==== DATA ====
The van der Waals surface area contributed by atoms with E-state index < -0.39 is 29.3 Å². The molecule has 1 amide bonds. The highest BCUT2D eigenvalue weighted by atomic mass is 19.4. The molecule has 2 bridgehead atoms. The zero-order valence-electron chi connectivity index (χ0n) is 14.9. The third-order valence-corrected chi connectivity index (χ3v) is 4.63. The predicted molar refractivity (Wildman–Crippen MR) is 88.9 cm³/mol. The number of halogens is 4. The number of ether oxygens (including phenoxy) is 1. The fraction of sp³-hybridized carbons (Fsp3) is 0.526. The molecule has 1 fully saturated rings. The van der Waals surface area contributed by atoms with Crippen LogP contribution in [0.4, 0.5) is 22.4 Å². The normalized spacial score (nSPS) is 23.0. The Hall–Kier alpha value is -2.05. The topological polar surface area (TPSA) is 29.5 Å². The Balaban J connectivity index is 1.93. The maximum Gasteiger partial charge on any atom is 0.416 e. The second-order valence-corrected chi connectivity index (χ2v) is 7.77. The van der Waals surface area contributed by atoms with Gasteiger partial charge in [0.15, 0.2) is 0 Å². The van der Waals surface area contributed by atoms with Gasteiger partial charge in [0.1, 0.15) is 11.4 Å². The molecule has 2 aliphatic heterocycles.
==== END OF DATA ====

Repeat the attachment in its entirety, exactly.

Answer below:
The van der Waals surface area contributed by atoms with E-state index < -0.39 is 29.3 Å². The molecule has 1 amide bonds. The highest BCUT2D eigenvalue weighted by atomic mass is 19.4. The molecule has 2 bridgehead atoms. The zero-order valence-electron chi connectivity index (χ0n) is 14.9. The third-order valence-corrected chi connectivity index (χ3v) is 4.63. The predicted molar refractivity (Wildman–Crippen MR) is 88.9 cm³/mol. The number of halogens is 4. The number of ether oxygens (including phenoxy) is 1. The fraction of sp³-hybridized carbons (Fsp3) is 0.526. The molecule has 1 fully saturated rings. The van der Waals surface area contributed by atoms with Crippen LogP contribution in [0.4, 0.5) is 22.4 Å². The normalized spacial score (nSPS) is 23.0. The Hall–Kier alpha value is -2.05. The topological polar surface area (TPSA) is 29.5 Å². The Balaban J connectivity index is 1.93. The maximum Gasteiger partial charge on any atom is 0.416 e. The second-order valence-corrected chi connectivity index (χ2v) is 7.77. The van der Waals surface area contributed by atoms with Gasteiger partial charge in [0.15, 0.2) is 0 Å². The van der Waals surface area contributed by atoms with Gasteiger partial charge in [0.1, 0.15) is 11.4 Å². The molecule has 2 aliphatic heterocycles.